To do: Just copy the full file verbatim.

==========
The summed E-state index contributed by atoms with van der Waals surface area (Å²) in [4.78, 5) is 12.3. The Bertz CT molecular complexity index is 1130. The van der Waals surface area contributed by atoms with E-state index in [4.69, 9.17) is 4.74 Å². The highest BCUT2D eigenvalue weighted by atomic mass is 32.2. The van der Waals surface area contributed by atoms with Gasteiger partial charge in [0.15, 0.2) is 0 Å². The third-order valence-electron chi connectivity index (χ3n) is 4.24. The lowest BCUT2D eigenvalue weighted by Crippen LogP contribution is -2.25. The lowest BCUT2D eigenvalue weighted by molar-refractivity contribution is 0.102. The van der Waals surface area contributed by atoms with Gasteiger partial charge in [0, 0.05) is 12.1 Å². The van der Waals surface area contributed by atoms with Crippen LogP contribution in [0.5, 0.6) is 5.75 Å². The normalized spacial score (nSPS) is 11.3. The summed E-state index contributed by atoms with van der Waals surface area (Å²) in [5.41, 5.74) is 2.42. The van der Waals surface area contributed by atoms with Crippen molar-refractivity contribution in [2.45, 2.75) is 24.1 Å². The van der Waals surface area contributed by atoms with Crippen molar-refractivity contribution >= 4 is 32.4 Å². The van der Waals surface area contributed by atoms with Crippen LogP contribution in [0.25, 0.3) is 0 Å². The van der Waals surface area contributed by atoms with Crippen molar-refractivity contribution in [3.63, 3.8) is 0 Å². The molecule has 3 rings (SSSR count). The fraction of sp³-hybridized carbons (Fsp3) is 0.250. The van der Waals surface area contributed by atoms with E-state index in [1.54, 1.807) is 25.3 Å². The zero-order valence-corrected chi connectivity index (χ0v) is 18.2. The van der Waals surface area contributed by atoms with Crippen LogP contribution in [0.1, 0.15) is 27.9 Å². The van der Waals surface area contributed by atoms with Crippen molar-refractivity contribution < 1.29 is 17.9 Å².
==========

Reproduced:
The summed E-state index contributed by atoms with van der Waals surface area (Å²) in [4.78, 5) is 12.3. The Bertz CT molecular complexity index is 1130. The van der Waals surface area contributed by atoms with E-state index in [4.69, 9.17) is 4.74 Å². The highest BCUT2D eigenvalue weighted by atomic mass is 32.2. The van der Waals surface area contributed by atoms with Gasteiger partial charge in [0.15, 0.2) is 0 Å². The third-order valence-electron chi connectivity index (χ3n) is 4.24. The lowest BCUT2D eigenvalue weighted by Crippen LogP contribution is -2.25. The lowest BCUT2D eigenvalue weighted by molar-refractivity contribution is 0.102. The van der Waals surface area contributed by atoms with Gasteiger partial charge in [0, 0.05) is 12.1 Å². The van der Waals surface area contributed by atoms with Crippen LogP contribution in [0.5, 0.6) is 5.75 Å². The normalized spacial score (nSPS) is 11.3. The summed E-state index contributed by atoms with van der Waals surface area (Å²) in [5.41, 5.74) is 2.42. The van der Waals surface area contributed by atoms with Crippen molar-refractivity contribution in [2.45, 2.75) is 24.1 Å². The van der Waals surface area contributed by atoms with Crippen molar-refractivity contribution >= 4 is 32.4 Å². The van der Waals surface area contributed by atoms with Crippen LogP contribution in [0.25, 0.3) is 0 Å². The van der Waals surface area contributed by atoms with Crippen molar-refractivity contribution in [3.63, 3.8) is 0 Å². The molecule has 3 rings (SSSR count). The fraction of sp³-hybridized carbons (Fsp3) is 0.250. The van der Waals surface area contributed by atoms with E-state index in [1.54, 1.807) is 25.3 Å². The zero-order valence-corrected chi connectivity index (χ0v) is 18.2. The van der Waals surface area contributed by atoms with Crippen LogP contribution in [0.1, 0.15) is 27.9 Å². The van der Waals surface area contributed by atoms with Crippen molar-refractivity contribution < 1.29 is 17.9 Å².